On December 27th, President Trump signed a $2.3 trillion coronavirus relief package passed by Congress. This includes $600 direct payment checks for every adult and child earning up to $75,000.
What I want to know, though, is where is the money coming from?
The short answer is that this money is coming from ourselves.
During the lockdowns, households that did not lose income decreased their household spending. This was because there were very few businesses to spend their money on. Therefore, this caused an increase in household savings. This means that more money is sitting in savings accounts and less money is in circulation in the economy. The coronavirus relief package translates that money from household savings and turns it into somebody else’s income. This recycles the money so that it is not putting an anchor on economic growth.
The government does not have money, instead, the government receives money through taxes and bonds. For this relief package, the government borrows money from the private sector through bonds. The government sells bonds to the private sector (American households and privately owned businesses) with the promise that it will increase their return on investment in the future. Due to the increase in household savings (see graph), there was a record number of bonds purchased this year. The government takes this money and puts it into economic circulation. In this case, the money was sent through the relief package to the private sector (households earning up to $75,000) and the public sector (local cities and governments).
The Wall Street Journal posted a five-minute informational video that explains this process in more detail. I highly recommend you take a look. Click here to view the video.
Ideally, the private sector does this translation process instead of the government. An increase in household spending on business services typically leads to an increase in business investments (business expansion and entrepreneurship). This increases the number of available businesses that keep the economy circulating. The economy circulates because Americans are spending money not because the government is borrowing money. But this type of capitalist economic model cannot be relied on during a crisis. This is especially true during the pandemic in which businesses shut down and employees were laid off. This type of economic outlook is not conducive to business expansion and entrepreneurship. In this case, it is helpful for the government to step in.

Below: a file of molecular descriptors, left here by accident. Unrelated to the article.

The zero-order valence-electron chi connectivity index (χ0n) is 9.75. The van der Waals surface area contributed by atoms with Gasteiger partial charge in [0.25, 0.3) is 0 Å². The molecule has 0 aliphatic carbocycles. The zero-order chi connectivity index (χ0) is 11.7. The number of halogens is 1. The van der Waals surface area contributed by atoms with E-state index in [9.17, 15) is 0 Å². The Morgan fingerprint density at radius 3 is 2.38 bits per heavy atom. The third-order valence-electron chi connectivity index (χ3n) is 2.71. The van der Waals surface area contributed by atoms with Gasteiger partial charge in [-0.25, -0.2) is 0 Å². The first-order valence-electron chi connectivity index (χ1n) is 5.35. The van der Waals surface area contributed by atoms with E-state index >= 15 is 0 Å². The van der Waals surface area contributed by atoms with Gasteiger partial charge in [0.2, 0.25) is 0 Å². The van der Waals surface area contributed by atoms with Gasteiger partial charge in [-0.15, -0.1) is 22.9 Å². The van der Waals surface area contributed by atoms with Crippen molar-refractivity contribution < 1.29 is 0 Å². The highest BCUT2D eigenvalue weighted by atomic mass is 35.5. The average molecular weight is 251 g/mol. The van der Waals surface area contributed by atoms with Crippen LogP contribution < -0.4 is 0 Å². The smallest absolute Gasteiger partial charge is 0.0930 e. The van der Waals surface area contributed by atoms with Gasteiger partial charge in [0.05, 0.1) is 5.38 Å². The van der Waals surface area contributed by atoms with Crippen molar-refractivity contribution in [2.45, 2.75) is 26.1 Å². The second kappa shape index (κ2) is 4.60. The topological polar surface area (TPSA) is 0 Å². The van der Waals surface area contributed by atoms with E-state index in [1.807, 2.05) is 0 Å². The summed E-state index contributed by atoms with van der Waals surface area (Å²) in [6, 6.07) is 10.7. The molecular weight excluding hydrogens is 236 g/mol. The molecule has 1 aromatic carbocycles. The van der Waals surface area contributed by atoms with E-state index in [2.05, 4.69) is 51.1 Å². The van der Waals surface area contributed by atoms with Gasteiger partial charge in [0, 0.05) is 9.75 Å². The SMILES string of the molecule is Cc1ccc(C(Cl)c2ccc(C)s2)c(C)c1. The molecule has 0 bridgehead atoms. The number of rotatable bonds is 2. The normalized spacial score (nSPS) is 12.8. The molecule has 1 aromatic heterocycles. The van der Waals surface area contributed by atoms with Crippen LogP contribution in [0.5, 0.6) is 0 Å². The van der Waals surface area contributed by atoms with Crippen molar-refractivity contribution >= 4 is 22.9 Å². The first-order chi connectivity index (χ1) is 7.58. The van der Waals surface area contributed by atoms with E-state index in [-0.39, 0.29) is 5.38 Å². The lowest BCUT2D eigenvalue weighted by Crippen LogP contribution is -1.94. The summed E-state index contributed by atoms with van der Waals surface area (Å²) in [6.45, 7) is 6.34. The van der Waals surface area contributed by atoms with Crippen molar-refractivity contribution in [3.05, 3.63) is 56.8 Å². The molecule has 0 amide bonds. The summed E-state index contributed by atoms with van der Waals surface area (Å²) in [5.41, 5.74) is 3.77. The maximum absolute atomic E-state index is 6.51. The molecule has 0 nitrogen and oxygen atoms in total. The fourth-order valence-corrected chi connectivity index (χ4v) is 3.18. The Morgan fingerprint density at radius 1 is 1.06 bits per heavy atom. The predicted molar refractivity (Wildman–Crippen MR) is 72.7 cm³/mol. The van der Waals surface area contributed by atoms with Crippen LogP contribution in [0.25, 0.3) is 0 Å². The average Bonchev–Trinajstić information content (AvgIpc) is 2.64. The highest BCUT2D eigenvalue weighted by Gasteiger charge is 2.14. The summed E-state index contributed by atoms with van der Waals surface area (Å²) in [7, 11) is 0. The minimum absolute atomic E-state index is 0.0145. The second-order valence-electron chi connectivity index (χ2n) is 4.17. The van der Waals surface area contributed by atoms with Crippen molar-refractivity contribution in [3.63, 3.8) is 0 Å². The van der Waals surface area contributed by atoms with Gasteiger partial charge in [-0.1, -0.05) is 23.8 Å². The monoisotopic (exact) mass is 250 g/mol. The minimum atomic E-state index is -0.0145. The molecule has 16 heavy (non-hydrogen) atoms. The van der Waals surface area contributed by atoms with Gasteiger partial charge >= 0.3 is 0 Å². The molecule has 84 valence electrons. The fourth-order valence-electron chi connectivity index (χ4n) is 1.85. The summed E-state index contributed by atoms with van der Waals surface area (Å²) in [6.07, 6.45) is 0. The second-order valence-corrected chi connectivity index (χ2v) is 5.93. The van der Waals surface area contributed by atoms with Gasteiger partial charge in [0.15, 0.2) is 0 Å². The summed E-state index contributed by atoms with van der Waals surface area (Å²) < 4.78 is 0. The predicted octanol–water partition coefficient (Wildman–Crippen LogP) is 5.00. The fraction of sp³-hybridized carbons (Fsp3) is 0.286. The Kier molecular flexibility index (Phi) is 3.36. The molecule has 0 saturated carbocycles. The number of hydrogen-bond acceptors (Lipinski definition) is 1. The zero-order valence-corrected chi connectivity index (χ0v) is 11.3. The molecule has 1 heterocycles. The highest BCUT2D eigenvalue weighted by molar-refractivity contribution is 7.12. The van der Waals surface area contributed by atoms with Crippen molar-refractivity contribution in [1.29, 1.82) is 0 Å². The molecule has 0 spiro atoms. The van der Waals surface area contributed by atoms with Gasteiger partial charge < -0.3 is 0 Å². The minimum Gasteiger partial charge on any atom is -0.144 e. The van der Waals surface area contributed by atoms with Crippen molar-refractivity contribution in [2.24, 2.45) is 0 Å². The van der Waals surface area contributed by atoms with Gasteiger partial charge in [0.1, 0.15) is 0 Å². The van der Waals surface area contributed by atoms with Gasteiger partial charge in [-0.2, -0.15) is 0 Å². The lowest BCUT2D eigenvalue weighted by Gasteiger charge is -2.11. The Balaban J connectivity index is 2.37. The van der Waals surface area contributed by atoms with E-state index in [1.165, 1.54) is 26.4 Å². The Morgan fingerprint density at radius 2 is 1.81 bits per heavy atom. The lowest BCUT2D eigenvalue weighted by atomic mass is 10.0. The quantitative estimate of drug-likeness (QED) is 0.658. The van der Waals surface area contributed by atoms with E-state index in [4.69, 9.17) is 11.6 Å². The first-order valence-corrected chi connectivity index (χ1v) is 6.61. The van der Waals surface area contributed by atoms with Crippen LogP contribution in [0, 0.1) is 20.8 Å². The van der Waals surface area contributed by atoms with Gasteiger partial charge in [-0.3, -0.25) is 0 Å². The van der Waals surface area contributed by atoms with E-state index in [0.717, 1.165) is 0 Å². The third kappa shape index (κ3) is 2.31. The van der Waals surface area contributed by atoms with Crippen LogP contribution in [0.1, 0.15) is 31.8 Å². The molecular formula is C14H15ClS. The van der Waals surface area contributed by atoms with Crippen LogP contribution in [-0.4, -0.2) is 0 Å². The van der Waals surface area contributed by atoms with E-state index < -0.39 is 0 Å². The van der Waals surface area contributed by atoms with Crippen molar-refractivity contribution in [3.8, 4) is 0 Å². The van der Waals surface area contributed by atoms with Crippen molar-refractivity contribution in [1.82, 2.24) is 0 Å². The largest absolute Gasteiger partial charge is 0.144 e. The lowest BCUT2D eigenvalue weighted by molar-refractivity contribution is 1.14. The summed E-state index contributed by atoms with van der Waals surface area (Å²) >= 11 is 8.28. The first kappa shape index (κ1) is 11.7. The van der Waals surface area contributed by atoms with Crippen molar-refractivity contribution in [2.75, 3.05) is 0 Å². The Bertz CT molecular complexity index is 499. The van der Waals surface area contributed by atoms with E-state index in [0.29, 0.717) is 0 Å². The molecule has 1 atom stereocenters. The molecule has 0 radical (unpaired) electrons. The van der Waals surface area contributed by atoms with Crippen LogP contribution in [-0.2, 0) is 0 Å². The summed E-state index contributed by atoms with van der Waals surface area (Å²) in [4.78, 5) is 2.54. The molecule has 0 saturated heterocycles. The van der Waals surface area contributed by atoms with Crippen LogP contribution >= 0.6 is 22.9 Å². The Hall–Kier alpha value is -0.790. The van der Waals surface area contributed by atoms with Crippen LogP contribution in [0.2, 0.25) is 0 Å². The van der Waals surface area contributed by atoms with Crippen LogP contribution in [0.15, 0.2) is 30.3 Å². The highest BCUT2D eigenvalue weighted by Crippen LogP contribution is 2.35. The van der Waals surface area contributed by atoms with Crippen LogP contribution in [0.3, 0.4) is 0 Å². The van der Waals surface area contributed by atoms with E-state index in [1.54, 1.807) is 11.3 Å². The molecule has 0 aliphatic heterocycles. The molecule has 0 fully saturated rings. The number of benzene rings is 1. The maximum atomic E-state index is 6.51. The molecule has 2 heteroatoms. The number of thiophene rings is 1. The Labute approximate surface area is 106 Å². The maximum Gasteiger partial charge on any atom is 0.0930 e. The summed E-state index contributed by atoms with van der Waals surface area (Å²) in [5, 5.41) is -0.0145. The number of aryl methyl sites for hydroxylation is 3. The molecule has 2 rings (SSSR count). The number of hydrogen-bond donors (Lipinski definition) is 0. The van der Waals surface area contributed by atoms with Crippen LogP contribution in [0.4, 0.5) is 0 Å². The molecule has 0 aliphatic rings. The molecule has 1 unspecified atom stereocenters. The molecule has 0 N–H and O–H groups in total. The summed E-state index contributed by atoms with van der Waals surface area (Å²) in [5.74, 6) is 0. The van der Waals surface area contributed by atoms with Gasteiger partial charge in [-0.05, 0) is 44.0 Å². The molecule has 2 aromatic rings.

On one hand, the coronavirus relief package helps circulate money back into the economy, which we need. But there are two dangerous flip sides to this. First, the government will have to pay back these bonds in the future with interest. Remember that the government receives money through taxes and bonds. Therefore, the government will need to either raise taxes or sell more bonds in the future to pay off the two coronavirus relief packages of 2020.
Second, this translation process puts much power into the hands of the government. As a political conservative, I lean toward small government power. Where do you want more dollars to be: in the hands of the government or the private sector? In the private sector, there is a profit motive, capital allocation, and rational decision making. We need some dollars in the hands of the government, after all, they have to run the government. But, as this percentage of our economy increases more and more, it will suffocate economic growth in the future. Borrowing money instead of having sustained, organic economic growth is a major concern. This is the economic outlook America seems more and more determined to go down as evidenced by our increasingly large debt and deficit.
It seems much more profitable to encourage businesses to open up safely and thus put control back in the hands of household consumers. Ultimately, Americans, not the government, should be the ones who determine where their dollars go.